Butter burr

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Butter burr

Post  Dave Martin on Tue Jun 14, 2011 10:26 am

This is an often seen British wild flower, common along the verges of the UK. It was used in times of yore to wrap butter in, the root being powdered and used to remove spots and skin blemishes!
I decided to have a go at turning it into an accent 3 years ago, you should know that the leaves of the plant can grow to an astonishing 36 inches in diameter (Source - Readers Digest, Field Guide to Wild Flowers of Britain), to be fair I have never seen them that large although it is common to see them 12 inches across.
It is a member of the Ligularia family (10/10 for Chris Thomas in recognising that!).




The pot is a Walsall Ceramics pot.

It is shown on a natural sized leaf collected from the verge.

Dave Martin
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Re: Butter burr

Post  Mike Jones on Tue Jun 14, 2011 12:37 pm

As I said elsewhere Dave; a beautiful image and superbly proportioned sat on a full size leaf. I still like it very much.

Mike

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Re: Butter burr

Post  Jim Doiron on Tue Jun 14, 2011 12:43 pm

Great shot of a great accent. I love the use of the larger leaf in the shot, thanks for the background information too.

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Re: Butter burr

Post  Russell Coker on Tue Jun 14, 2011 7:55 pm

Beautiful Dave!!

Does it bloom for you in a pot?

Russell Coker
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Re: Butter burr

Post  chris on Tue Jun 14, 2011 8:03 pm

Very very nice Dave

Regards Chris

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Re: Butter burr

Post  Dave Martin on Wed Jun 15, 2011 12:51 am

Unfortunately Russell it doesn't or rather hasn't.
An interesting fact is that only male plants is common throughout the UK and female plants are usually found only in the North of England in Cheshire, Yorkshire, Lancashire Derbyshire and Lincolnshire. The male plant can produce female flowers at times.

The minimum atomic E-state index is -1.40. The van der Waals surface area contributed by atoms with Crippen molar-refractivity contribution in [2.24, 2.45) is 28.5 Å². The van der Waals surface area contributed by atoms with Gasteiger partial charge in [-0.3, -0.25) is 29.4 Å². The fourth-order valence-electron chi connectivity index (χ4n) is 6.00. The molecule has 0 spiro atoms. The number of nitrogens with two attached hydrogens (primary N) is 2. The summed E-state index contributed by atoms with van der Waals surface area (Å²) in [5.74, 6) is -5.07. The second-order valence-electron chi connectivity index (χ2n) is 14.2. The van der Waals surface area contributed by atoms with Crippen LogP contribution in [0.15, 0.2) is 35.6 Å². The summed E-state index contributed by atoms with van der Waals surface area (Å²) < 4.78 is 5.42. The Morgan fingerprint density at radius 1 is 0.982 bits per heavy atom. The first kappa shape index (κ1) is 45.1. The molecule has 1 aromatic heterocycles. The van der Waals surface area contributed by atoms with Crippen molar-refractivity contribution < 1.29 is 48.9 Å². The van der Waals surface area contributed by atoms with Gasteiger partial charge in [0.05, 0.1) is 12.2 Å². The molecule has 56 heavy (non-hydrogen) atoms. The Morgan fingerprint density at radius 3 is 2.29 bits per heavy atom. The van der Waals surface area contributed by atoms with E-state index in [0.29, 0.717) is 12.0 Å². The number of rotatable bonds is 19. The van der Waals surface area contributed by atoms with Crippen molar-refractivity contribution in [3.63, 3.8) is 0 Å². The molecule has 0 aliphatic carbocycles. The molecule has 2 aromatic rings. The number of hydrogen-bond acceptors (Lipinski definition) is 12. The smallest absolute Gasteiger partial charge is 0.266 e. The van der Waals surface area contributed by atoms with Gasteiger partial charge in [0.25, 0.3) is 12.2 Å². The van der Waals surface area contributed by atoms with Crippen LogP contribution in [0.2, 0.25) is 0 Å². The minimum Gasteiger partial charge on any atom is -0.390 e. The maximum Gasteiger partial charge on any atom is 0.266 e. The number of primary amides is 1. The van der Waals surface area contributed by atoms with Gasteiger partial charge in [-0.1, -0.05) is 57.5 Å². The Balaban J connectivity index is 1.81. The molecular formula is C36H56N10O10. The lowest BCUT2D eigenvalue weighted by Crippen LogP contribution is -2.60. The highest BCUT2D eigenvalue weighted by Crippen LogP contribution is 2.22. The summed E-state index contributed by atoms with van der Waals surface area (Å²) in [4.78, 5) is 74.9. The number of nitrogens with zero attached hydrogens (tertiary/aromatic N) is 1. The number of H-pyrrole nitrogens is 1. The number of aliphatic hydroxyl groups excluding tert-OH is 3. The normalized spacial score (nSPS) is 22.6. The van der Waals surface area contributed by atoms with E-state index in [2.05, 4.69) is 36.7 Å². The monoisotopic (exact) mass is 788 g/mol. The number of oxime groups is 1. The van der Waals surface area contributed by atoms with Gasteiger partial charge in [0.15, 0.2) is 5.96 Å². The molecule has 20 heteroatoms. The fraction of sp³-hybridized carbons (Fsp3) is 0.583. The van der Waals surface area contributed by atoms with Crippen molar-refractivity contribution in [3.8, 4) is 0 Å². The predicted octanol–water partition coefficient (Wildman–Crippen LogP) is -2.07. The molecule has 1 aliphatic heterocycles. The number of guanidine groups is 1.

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Re: Butter burr

Post  Russell Coker on Wed Jun 15, 2011 1:07 am

That's interesting, Dave.

I didn't realize that about the flowers. I saw it in Japan, and assumed it was native there. They call it "fukitampopo", and pickle the flowers or leaf stems - I can't remember. I do remember seeing it as an early spring accent with the flowers poking up through the moss. I had no idea the leaves would reduce like this. We have a variegated form at the botanical garden here, so I'll hit up my friend there for a start.

R

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Re: Butter burr

Post  Dave Martin on Wed Jun 15, 2011 9:34 am

Russell,
this a member of the same family Ligularia, I think the Japanese one is Farfugium and the spotted one is commonly called the Leopard plant I believe. I think it has a yellow dandelion type flower whereas Butter burr has a spike of flowers which looks like individual cauliflower florets(the only way I can describe t having only seen a drawing).

Hope it helps

If you can cadge some of the Farfugium your lucky.

Dave Martin
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Re: Butter burr

Post  Russell Coker on Wed Jun 15, 2011 2:00 pm

Thanks Dave.

We had both, Petasties and Farfugium, and used them as accents. But I never saw Petasites used except when it was blooming in the spring. Farfugium (tsuwabuki) blooms in the fall with showy yellow flower on a tall stalk - and smells bad too! It also dwarfs nicely in a pot, and is a popular plant with MANY leaf forms and variegation. Petasites was the one that was pickled - or fried as tempura - or both - hell, I can't remember.

Also, the Petasites went dormant by late summer. It does that here too, but sooner. Does yours? I'll try to get a picture of the variegated one, it's really pretty.

Dave Martin wrote:If you can cadge some of the Farfugium your lucky.

I don't know what that means. Embarassed

Russell Coker
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Re: Butter burr

Post  Russell Coker on Thu Jun 16, 2011 11:46 pm

Hi Dave.

Here's that variegated Petasites...



The variegation is hard to see on the older foliage but is really pretty in the spring...



And here's one of the crested Farfugiums with a young F. 'gigantea' behind it...





Russell


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Re: Butter burr

Post  Dave Martin on Fri Jun 17, 2011 9:25 am

Thanks Russell,
I love the variegated Petasites it is native here, as regards it going dormant I am ashamed to say that my observation has never extended to that, although I have a feeling it remains 'in the green' all year round.

Farfugium varieties are a favourite of mine, but seem difficult to keep for some reason, probably through my own ineptitude.

Thanks for the pics.

Dave Martin
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Re: Butter burr

Post  Todd Ellis on Fri Jun 17, 2011 8:38 pm

Dave,
I love your accent plant; very creative with the normal-size leaf to sit it on. It has a nice light feel and reminds me of our wild violets.
Best,
Todd

Kusamono with violets:

Todd Ellis
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